Let's get one thing clear though: we are never, ever, ever moving again. Ever.

Pictures to come soon (hopefully!)

Thursday, August 01, 2013

Invasion of the Boxes

It's started.



The boxes have invaded. They are taking over our territory. Our living space has been compromised. Chaos is impending.

Packing. It sucks.

Really, we're only moving across town. 10 minutes away. My ideal? Making a gazillion trips back and forth over the course of a week. It would go something like this: put dishes into box, put box in car, drive car, take out box, bring into new kitchen, take dishes out of box and into cabinet, put empty box back in car, rinse and repeat. If we close soon (which is a distinct possibility!) moving could be more like this and less like the scene depicted above where boxes are everywhere and you have no room to breathe.

The sad thing? We actually need more boxes. We've already gone through that entire stack. And we need newspaper to wrap all those fragile things that are getting packed away since we don't need them right now.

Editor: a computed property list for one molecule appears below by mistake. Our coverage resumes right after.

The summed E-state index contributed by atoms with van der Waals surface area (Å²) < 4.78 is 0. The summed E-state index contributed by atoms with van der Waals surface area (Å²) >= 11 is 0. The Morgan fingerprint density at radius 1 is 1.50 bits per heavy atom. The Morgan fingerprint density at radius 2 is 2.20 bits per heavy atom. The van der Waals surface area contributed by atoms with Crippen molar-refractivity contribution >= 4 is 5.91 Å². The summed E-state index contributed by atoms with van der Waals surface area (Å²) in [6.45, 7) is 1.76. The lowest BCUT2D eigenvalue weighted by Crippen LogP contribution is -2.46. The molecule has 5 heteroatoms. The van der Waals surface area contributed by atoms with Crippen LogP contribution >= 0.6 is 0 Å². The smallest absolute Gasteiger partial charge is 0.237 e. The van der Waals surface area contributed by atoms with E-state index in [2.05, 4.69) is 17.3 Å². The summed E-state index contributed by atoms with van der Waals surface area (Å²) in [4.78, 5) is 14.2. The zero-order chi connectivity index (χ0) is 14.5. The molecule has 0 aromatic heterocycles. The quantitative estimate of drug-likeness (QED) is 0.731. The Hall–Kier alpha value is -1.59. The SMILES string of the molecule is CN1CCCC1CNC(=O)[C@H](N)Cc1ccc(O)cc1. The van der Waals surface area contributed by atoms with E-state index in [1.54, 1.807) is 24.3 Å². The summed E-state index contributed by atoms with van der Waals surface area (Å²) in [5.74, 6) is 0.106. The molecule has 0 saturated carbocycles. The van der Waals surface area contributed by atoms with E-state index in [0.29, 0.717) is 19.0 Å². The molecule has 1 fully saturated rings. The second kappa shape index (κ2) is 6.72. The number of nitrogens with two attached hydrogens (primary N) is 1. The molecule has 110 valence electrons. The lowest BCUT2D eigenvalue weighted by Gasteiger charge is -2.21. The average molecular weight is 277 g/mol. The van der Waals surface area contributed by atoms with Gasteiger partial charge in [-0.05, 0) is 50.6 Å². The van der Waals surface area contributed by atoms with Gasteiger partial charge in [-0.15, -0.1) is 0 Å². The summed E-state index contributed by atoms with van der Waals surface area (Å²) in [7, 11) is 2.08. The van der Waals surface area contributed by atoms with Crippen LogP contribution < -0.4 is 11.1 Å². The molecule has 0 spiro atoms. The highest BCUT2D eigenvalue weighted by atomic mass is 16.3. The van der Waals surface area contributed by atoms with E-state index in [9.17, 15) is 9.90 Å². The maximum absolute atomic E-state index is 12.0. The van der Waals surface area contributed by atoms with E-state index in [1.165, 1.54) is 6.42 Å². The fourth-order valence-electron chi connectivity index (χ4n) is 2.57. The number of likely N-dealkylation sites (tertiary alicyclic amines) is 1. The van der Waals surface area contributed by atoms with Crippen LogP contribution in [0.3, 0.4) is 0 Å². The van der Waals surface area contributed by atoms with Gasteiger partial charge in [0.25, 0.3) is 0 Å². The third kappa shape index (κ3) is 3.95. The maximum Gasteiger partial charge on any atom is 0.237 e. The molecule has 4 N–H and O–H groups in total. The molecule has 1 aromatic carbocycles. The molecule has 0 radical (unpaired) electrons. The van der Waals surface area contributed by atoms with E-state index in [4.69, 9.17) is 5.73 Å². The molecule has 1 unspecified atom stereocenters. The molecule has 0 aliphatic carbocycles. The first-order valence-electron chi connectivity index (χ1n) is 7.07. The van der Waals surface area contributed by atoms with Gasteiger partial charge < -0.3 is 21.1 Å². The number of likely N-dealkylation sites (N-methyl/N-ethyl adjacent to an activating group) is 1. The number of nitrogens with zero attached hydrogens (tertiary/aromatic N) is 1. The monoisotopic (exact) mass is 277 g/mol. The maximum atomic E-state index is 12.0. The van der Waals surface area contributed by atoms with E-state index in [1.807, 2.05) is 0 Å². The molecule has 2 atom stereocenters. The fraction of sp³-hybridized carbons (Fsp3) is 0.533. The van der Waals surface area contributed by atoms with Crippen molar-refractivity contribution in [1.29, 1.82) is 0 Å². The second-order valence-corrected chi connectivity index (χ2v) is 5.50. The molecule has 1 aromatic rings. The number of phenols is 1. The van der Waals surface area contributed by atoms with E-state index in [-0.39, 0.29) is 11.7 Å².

Ben and I have been spending 30 minutes in the basement each day for the past month, since that is the biggest source of clutter and chaos. Once we get rid of the year's worth of redeemable botttles we have down there (yes, we're bad at that), it will actually look like a basement again and not like a waist-high junk pile. We've gone through just about every box (and had some good times remembering childhood memories) and weeded and purged and probably have as much to give away as we do to move. Yay.

The theory is that the basement would be the hard part and the rest will be easy. Maybe. We have so much random stuff that is unsorted, and we're trying to chip away at it....really trying to get rid of stuff. When in doubt, throw it out. That's the mantra.